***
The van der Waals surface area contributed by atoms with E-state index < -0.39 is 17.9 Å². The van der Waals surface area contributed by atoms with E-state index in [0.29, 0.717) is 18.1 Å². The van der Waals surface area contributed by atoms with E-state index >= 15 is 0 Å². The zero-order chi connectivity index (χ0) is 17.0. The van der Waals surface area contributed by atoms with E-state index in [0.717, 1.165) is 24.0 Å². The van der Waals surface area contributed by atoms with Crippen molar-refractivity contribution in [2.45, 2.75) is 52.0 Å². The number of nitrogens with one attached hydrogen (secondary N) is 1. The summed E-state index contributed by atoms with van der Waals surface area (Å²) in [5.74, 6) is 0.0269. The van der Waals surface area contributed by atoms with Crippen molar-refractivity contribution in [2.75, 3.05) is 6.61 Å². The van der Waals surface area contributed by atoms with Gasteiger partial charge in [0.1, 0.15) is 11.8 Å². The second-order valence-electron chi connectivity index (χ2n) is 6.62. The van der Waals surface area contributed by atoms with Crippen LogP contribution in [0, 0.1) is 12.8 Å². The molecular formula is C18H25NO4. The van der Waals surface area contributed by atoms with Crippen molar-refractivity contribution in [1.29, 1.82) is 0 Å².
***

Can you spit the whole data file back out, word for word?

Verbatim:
The van der Waals surface area contributed by atoms with E-state index < -0.39 is 17.9 Å². The van der Waals surface area contributed by atoms with E-state index in [0.29, 0.717) is 18.1 Å². The van der Waals surface area contributed by atoms with E-state index >= 15 is 0 Å². The zero-order chi connectivity index (χ0) is 17.0. The van der Waals surface area contributed by atoms with E-state index in [0.717, 1.165) is 24.0 Å². The van der Waals surface area contributed by atoms with Crippen molar-refractivity contribution in [2.45, 2.75) is 52.0 Å². The number of nitrogens with one attached hydrogen (secondary N) is 1. The summed E-state index contributed by atoms with van der Waals surface area (Å²) in [5.74, 6) is 0.0269. The van der Waals surface area contributed by atoms with Crippen molar-refractivity contribution in [2.75, 3.05) is 6.61 Å². The van der Waals surface area contributed by atoms with Gasteiger partial charge in [0.1, 0.15) is 11.8 Å². The second-order valence-electron chi connectivity index (χ2n) is 6.62. The van der Waals surface area contributed by atoms with Crippen LogP contribution in [0, 0.1) is 12.8 Å². The molecular formula is C18H25NO4. The van der Waals surface area contributed by atoms with Crippen molar-refractivity contribution in [1.29, 1.82) is 0 Å².